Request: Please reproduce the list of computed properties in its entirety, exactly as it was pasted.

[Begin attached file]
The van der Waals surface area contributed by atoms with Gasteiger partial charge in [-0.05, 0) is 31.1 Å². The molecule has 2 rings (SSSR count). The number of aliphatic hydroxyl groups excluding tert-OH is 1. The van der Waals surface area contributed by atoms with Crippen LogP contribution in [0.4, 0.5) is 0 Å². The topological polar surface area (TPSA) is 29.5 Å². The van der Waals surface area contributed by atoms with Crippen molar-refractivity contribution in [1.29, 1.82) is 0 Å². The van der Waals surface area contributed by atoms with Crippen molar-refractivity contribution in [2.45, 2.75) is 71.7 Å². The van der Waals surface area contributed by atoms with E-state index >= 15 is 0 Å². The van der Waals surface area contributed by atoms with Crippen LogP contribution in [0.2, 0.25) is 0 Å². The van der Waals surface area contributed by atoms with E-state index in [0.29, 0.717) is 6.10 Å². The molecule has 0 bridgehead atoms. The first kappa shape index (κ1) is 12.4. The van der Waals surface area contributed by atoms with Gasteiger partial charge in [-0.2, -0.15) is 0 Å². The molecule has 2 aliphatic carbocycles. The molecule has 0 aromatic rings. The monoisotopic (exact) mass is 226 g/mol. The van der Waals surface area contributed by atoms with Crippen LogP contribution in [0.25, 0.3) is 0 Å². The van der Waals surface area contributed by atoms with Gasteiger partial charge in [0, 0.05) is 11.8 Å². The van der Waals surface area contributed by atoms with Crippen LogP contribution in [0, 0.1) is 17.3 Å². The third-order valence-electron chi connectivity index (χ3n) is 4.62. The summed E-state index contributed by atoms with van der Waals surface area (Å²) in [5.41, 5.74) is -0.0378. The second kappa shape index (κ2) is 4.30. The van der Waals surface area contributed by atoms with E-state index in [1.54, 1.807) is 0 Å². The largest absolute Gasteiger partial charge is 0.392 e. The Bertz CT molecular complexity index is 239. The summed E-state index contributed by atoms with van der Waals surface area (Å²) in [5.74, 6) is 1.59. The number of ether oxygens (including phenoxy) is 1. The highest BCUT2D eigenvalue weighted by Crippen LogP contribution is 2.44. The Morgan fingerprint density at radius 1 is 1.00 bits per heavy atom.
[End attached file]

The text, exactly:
The van der Waals surface area contributed by atoms with Gasteiger partial charge in [-0.05, 0) is 31.1 Å². The molecule has 2 rings (SSSR count). The number of aliphatic hydroxyl groups excluding tert-OH is 1. The van der Waals surface area contributed by atoms with Crippen LogP contribution in [0.4, 0.5) is 0 Å². The topological polar surface area (TPSA) is 29.5 Å². The van der Waals surface area contributed by atoms with Crippen molar-refractivity contribution in [1.29, 1.82) is 0 Å². The van der Waals surface area contributed by atoms with Crippen molar-refractivity contribution in [2.45, 2.75) is 71.7 Å². The van der Waals surface area contributed by atoms with E-state index >= 15 is 0 Å². The van der Waals surface area contributed by atoms with Crippen LogP contribution in [0.2, 0.25) is 0 Å². The van der Waals surface area contributed by atoms with E-state index in [0.29, 0.717) is 6.10 Å². The molecule has 0 bridgehead atoms. The first kappa shape index (κ1) is 12.4. The van der Waals surface area contributed by atoms with Gasteiger partial charge in [-0.2, -0.15) is 0 Å². The molecule has 2 aliphatic carbocycles. The molecule has 0 aromatic rings. The monoisotopic (exact) mass is 226 g/mol. The van der Waals surface area contributed by atoms with Crippen LogP contribution in [0.25, 0.3) is 0 Å². The van der Waals surface area contributed by atoms with Gasteiger partial charge in [0, 0.05) is 11.8 Å². The van der Waals surface area contributed by atoms with Crippen LogP contribution in [0, 0.1) is 17.3 Å². The third-order valence-electron chi connectivity index (χ3n) is 4.62. The summed E-state index contributed by atoms with van der Waals surface area (Å²) in [5.41, 5.74) is -0.0378. The second kappa shape index (κ2) is 4.30. The van der Waals surface area contributed by atoms with E-state index in [1.54, 1.807) is 0 Å². The largest absolute Gasteiger partial charge is 0.392 e. The Bertz CT molecular complexity index is 239. The summed E-state index contributed by atoms with van der Waals surface area (Å²) in [5.74, 6) is 1.59. The number of ether oxygens (including phenoxy) is 1. The highest BCUT2D eigenvalue weighted by Crippen LogP contribution is 2.44. The Morgan fingerprint density at radius 1 is 1.00 bits per heavy atom.